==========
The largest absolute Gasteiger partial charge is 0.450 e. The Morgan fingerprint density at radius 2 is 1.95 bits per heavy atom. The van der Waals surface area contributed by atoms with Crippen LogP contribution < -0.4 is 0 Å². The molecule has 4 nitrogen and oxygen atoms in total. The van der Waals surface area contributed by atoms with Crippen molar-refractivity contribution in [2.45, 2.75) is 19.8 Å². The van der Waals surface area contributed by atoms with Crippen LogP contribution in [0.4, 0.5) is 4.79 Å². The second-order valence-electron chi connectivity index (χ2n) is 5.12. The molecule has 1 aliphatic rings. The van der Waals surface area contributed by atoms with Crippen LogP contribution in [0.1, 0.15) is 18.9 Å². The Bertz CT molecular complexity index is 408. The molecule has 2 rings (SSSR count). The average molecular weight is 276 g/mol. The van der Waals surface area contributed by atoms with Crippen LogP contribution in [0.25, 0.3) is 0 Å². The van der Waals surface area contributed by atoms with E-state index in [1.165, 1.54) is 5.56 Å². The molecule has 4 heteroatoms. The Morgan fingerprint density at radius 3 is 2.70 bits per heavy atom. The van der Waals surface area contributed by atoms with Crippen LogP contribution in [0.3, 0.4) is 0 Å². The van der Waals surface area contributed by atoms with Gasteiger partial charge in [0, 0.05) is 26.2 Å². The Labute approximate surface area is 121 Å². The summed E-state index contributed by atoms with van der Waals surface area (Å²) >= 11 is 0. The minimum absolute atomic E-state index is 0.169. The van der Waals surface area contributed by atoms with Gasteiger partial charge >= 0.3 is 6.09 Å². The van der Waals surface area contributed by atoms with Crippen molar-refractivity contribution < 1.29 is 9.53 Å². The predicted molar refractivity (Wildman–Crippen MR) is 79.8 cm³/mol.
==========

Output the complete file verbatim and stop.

The largest absolute Gasteiger partial charge is 0.450 e. The Morgan fingerprint density at radius 2 is 1.95 bits per heavy atom. The van der Waals surface area contributed by atoms with Crippen LogP contribution < -0.4 is 0 Å². The molecule has 4 nitrogen and oxygen atoms in total. The van der Waals surface area contributed by atoms with Crippen molar-refractivity contribution in [2.45, 2.75) is 19.8 Å². The van der Waals surface area contributed by atoms with Crippen LogP contribution in [0.4, 0.5) is 4.79 Å². The second-order valence-electron chi connectivity index (χ2n) is 5.12. The molecule has 1 aliphatic rings. The van der Waals surface area contributed by atoms with Crippen LogP contribution in [0.1, 0.15) is 18.9 Å². The Bertz CT molecular complexity index is 408. The molecule has 2 rings (SSSR count). The average molecular weight is 276 g/mol. The van der Waals surface area contributed by atoms with Crippen LogP contribution in [0.25, 0.3) is 0 Å². The van der Waals surface area contributed by atoms with E-state index in [1.165, 1.54) is 5.56 Å². The molecule has 4 heteroatoms. The Morgan fingerprint density at radius 3 is 2.70 bits per heavy atom. The van der Waals surface area contributed by atoms with Crippen LogP contribution in [0.3, 0.4) is 0 Å². The van der Waals surface area contributed by atoms with Gasteiger partial charge in [0, 0.05) is 26.2 Å². The Labute approximate surface area is 121 Å². The summed E-state index contributed by atoms with van der Waals surface area (Å²) >= 11 is 0. The minimum absolute atomic E-state index is 0.169. The van der Waals surface area contributed by atoms with Gasteiger partial charge >= 0.3 is 6.09 Å². The van der Waals surface area contributed by atoms with Crippen molar-refractivity contribution < 1.29 is 9.53 Å². The predicted molar refractivity (Wildman–Crippen MR) is 79.8 cm³/mol.